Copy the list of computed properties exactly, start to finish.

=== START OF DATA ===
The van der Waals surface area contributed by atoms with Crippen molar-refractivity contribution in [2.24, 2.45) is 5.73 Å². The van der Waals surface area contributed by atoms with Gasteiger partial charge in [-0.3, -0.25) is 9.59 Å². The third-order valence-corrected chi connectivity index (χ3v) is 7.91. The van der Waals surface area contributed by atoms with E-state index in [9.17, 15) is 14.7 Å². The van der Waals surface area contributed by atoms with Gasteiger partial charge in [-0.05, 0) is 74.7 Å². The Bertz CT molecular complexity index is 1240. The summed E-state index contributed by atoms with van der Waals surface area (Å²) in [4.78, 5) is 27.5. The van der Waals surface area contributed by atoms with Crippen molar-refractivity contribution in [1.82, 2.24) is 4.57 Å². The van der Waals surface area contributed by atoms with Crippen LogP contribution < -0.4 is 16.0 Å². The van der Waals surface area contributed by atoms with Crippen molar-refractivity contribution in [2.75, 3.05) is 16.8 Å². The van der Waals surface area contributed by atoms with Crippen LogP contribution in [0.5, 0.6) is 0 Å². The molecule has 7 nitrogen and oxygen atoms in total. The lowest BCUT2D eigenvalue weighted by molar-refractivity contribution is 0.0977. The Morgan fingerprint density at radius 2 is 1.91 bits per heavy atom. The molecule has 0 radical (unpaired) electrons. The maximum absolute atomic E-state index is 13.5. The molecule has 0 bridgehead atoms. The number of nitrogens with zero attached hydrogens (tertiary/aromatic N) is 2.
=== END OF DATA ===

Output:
The van der Waals surface area contributed by atoms with Crippen molar-refractivity contribution in [2.24, 2.45) is 5.73 Å². The van der Waals surface area contributed by atoms with Gasteiger partial charge in [-0.3, -0.25) is 9.59 Å². The third-order valence-corrected chi connectivity index (χ3v) is 7.91. The van der Waals surface area contributed by atoms with E-state index in [9.17, 15) is 14.7 Å². The van der Waals surface area contributed by atoms with Gasteiger partial charge in [-0.05, 0) is 74.7 Å². The Bertz CT molecular complexity index is 1240. The summed E-state index contributed by atoms with van der Waals surface area (Å²) in [4.78, 5) is 27.5. The van der Waals surface area contributed by atoms with Crippen molar-refractivity contribution in [1.82, 2.24) is 4.57 Å². The van der Waals surface area contributed by atoms with Crippen LogP contribution < -0.4 is 16.0 Å². The van der Waals surface area contributed by atoms with Crippen molar-refractivity contribution in [2.75, 3.05) is 16.8 Å². The van der Waals surface area contributed by atoms with Crippen LogP contribution in [0.5, 0.6) is 0 Å². The molecule has 7 nitrogen and oxygen atoms in total. The lowest BCUT2D eigenvalue weighted by molar-refractivity contribution is 0.0977. The Morgan fingerprint density at radius 2 is 1.91 bits per heavy atom. The molecule has 0 radical (unpaired) electrons. The maximum absolute atomic E-state index is 13.5. The molecule has 0 bridgehead atoms. The number of nitrogens with zero attached hydrogens (tertiary/aromatic N) is 2.